Wiki
Home » Blog » Wiki » What is the surge impedance load?

# What is the surge impedance load?

The surge impedance loading (SIL) of a line is the power load at which the net reactive power is zero. So, if your transmission line wants to "absorb" reactive power, the SIL is the amount of reactive power you would have to produce to balance it out to zero. You can calculate it by dividing the square of the line-to-line voltage by the line's characteristic impedance.

Transmission lines can be considered as, a small inductance in series and a small capacitance to earth, - a very large number of this combinations, in series. Whatever voltage drop occurs due to inductance gets compensated by capacitance. If this compensation is exact, you have surge impedance loading and no voltage drop occurs for an infinite length or, a finite length terminated by impedance of this value (SIL load). (Loss-less line assumed!). Impedance of this line can be proved to be sqrt (L/C). If capacitive compensation is more than required, which may happen on an unloaded EHV line, then you have voltage rise at the other end, the ferranti effect. Although given in many books, it continues to remain an interesting discussion always.

The capacitive reactive power associated with a transmission line increases directly as the square of the voltage and is proportional to line capacitance and length.

Capacitance has two effects:

1 Ferranti effect
2 rise in the voltage resulting from capacitive current of the line flowing through the source impedances at the terminations of the line.

SIL is Surge Impedance Loading and is calculated as (KV x KV) / Zs their units are megawatts.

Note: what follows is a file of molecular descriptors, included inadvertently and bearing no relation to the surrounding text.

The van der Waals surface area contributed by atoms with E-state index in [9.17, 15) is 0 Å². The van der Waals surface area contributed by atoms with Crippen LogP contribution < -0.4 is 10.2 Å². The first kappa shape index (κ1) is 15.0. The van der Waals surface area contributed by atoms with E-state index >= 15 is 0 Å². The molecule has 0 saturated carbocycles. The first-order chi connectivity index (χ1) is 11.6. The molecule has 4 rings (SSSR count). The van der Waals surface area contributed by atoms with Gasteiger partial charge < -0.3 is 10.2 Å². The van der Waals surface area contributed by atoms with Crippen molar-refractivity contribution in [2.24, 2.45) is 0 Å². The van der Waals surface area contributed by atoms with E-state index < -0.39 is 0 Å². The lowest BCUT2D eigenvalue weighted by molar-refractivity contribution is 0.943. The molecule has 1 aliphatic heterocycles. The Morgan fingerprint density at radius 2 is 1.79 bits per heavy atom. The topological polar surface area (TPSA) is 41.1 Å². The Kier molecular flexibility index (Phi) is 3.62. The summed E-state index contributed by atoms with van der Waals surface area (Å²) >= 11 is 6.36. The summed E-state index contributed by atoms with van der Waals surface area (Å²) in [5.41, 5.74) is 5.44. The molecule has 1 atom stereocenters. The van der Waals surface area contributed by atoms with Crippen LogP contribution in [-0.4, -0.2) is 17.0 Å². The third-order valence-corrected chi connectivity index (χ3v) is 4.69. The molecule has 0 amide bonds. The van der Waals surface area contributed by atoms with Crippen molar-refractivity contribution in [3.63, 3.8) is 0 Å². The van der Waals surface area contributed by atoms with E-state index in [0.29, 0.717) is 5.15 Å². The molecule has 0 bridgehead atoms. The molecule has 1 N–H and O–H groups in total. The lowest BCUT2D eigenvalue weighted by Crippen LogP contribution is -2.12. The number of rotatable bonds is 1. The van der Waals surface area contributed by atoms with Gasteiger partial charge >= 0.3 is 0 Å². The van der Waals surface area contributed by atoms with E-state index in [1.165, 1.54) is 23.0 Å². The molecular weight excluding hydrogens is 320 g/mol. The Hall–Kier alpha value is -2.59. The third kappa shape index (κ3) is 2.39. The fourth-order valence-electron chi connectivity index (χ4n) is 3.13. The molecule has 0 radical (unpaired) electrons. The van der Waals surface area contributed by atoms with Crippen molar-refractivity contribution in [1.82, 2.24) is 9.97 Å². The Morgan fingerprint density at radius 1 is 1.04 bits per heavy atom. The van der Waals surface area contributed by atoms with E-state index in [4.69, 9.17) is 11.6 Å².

Where Zs is the surge impedance....be aware...one thing is the surge impedance and other very different is the surge impedance loading.
thank you for your valuable information regarding sil...
---->> by
nice explanation
---->> by
thank you for your basic information which i donot know
---->> by
Very clear explanation on the topic.
---->> by

Calculate (2 + 1) =

You may also like:

r/min: motor rotation speed unit, the number of revolutions per minute, also can be expressed in rpm. For example: 2-pole motor 50Hz 3000 r/min, 4-pole motor 50Hz 1500 r/min Conclusion: The motor rotation ...
My experience with the types of motors in electric vehicle is the following. There are three choices for motors in EVs, permanent magnet PM, integral permanent magnet IPM, and induction motor IM. They each ...
The PPE (Personal Protective Equipment) requirements to work on live electrical equipment is making doing commissioning, startup, and tuning of electrical control systems awkward and cumbersome. We are at a ...
For small circuit breakers we can do the test of Magnetic protection behavior by using "Injection Current Apparatus", and suppose the CB's results were good, do you think it's enough? I'm sure not, because by ...
The biggest differences between the floor programmer and the office programmer is often a piece of paper (knowledge and experience do not replace a piece of paper in the mind of HR person that has no ...
Gozuk Blog: all about electric motor control & drives industries development in energy saving applications.

Featured

Like pumps, fans consume significant electrical energy while serving several applications. In many plants, the VFDs (variable ... A frequency inverter controls AC motor speed. The frequency inverter converts the fixed supply frequency (60 Hz) to a ... Motor starter (also known as soft starter, motor soft starter) is a electronic device integrates soft start, soft stop, ... Soft starter allows the output voltage decreases gradually to achieve soft stop, in order to protect the equipment. Such as the ... Soft Starter reduces electric motor starting current to 2-4 times during motor start up, reduces the impact to power grid during ...

In Discussion